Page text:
Snatchko was booked and released by the police. When he appeared at arraignment, however, all charges were dismissed. The Placer County District Attorney later stipulated Snatchko was factually innocent of the charges and the Placer County Superior Court issued an order of factual innocence.

Snatchko filed this action against Westfield, Professional Security Consultants (PSC)--the private security company employed by Westfield, and Richard Flores--the senior security officer who arrested and handcuffed him (together defendants). Snatchko's first amended complaint alleged causes of action for false imprisonment, assault, battery, intentional infliction of emotional distress, negligence, malicious prosecution, violation of civil rights under the Unruh Civil Rights Act (Civ. Code, § 51 et seq.), injunctive relief, and declaratory relief.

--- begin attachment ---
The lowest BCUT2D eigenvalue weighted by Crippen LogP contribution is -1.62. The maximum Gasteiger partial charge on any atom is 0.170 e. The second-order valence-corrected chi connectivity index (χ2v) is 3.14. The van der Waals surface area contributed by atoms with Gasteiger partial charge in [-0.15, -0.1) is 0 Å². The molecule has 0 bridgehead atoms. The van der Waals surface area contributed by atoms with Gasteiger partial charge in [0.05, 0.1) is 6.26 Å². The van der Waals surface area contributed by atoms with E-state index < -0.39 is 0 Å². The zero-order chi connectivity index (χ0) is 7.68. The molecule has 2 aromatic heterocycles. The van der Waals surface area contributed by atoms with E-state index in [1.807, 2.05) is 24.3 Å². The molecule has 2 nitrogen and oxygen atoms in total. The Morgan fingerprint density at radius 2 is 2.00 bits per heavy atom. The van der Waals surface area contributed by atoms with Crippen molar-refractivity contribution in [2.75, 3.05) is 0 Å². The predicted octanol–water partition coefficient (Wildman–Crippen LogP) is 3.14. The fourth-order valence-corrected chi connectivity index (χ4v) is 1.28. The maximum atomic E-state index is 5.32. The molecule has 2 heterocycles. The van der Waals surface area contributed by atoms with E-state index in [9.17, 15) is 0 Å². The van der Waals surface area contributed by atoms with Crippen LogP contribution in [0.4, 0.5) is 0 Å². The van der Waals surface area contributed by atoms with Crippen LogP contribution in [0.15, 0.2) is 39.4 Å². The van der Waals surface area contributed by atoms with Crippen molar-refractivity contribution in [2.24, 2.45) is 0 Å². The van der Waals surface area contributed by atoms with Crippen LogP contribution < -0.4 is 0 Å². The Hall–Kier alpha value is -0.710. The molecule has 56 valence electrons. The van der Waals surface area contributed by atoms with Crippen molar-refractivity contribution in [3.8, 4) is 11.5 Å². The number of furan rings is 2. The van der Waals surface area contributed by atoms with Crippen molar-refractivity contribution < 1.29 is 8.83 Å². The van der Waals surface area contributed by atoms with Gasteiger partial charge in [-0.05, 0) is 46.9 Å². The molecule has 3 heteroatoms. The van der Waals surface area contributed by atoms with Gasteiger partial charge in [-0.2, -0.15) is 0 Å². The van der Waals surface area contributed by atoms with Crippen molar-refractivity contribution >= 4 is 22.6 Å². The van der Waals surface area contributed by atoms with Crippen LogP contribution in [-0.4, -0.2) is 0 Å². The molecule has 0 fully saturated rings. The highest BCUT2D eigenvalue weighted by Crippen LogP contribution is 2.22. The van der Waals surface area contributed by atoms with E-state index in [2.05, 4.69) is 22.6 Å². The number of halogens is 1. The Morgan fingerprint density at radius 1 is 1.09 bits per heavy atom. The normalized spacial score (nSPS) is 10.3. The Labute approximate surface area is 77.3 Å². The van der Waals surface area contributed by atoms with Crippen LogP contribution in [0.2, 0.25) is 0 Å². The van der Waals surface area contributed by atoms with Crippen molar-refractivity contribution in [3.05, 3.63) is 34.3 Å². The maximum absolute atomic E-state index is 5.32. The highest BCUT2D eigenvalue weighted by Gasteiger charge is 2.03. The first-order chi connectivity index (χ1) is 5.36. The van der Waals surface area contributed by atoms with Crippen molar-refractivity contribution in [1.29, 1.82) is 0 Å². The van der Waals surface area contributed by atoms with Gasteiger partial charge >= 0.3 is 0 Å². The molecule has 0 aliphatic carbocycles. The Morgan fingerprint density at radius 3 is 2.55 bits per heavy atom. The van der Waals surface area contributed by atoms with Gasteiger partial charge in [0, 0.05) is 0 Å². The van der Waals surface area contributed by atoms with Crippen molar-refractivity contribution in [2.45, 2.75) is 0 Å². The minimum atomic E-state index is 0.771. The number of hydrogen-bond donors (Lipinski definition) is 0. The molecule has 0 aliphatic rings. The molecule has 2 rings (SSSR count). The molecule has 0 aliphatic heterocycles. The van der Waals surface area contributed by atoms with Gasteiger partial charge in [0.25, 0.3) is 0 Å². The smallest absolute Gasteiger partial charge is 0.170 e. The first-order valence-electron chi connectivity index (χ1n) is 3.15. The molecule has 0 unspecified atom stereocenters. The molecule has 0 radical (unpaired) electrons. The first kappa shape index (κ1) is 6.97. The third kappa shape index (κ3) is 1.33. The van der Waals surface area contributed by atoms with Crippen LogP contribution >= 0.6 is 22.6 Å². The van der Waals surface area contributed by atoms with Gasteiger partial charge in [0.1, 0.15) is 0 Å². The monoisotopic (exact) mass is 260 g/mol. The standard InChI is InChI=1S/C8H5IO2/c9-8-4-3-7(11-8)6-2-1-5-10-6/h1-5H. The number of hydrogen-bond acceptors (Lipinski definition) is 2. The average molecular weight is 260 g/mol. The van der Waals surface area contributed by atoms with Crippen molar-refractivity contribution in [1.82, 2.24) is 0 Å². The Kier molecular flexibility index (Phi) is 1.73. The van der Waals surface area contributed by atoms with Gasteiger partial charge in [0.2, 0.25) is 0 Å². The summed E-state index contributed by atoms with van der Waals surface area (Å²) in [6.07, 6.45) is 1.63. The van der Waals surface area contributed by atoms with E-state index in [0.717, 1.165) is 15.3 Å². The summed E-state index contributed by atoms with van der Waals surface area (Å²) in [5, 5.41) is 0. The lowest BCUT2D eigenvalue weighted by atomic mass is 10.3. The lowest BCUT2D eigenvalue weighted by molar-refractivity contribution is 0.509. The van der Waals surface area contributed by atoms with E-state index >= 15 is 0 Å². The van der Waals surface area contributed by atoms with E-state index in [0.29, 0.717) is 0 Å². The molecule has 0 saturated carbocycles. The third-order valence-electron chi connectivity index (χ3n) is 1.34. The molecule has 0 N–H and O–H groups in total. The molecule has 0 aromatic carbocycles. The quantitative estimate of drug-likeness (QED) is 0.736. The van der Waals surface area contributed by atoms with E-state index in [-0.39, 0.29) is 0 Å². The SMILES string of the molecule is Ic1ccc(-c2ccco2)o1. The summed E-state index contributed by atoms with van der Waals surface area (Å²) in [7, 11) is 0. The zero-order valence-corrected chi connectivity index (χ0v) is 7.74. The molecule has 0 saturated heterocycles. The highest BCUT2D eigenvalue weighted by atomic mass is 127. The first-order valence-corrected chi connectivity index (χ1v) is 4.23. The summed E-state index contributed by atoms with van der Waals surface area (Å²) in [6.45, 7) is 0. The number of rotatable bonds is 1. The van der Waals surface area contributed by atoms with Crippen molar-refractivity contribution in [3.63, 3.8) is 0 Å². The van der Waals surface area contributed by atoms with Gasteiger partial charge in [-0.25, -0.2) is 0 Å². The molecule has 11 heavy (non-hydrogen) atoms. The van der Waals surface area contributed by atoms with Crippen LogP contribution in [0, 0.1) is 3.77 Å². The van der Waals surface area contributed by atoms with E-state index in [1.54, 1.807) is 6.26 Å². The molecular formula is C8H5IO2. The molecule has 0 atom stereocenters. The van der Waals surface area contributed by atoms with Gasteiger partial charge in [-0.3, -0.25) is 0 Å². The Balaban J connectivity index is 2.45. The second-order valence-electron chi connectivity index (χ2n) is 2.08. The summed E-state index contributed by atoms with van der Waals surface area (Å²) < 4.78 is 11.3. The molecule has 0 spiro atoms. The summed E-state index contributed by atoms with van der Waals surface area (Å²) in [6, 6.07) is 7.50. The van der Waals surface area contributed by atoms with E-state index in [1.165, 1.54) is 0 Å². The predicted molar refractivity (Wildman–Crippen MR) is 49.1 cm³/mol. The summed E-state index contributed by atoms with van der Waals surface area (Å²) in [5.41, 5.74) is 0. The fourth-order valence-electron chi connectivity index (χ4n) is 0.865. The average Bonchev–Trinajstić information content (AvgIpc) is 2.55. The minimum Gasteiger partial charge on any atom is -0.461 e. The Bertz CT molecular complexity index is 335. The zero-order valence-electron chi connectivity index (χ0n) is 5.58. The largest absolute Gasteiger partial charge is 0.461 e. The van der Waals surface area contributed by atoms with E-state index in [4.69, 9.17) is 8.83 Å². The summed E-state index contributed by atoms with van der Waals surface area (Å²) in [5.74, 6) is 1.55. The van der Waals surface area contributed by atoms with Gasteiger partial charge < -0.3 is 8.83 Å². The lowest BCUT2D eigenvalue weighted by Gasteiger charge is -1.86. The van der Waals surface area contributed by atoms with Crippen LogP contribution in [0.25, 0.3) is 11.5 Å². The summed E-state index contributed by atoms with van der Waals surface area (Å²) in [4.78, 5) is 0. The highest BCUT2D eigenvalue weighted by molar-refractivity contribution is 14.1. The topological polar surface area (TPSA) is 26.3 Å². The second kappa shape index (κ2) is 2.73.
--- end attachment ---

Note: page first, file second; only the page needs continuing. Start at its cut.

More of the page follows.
In relevant part, Snatchko's first amended complaint alleged defendants made the mall "inaccessible to persons who, as part of their religious conduct and expression exercise their rights of free speech and faith by conversationally speaking with other persons within the Galleria on issues of faith." In his cause of action for injunctive relief, Snatchko alleged "no constitutionally sufficient interest justifies defendants' discrimination against plaintiff based on the content or subject matter of his conversational speech. In fact, no defendant expressed to plaintiff any explanation for denying him the right to speak conversationally in the Galleria on a subject matter of his choice. Defendants' decision to refuse plaintiff's request for use of the Galleria was wholly arbitrary and capricious and based solely on objection to the subject matter of plaintiff's conversation." In his cause of action for declaratory relief, Snatchko alleged an actual controversy "in that plaintiff contends that defendants' rules, policies, and practices concerning the use of the Galleria for speech activities, as described herein, violate plaintiff's rights of freedom of speech . . . under the California Constitution[.]" Snatchko sought "a declaration as to the validity of defendants' rules, policies and practices, as described in this Complaint, both on their face and as applied to plaintiff's free speech activities."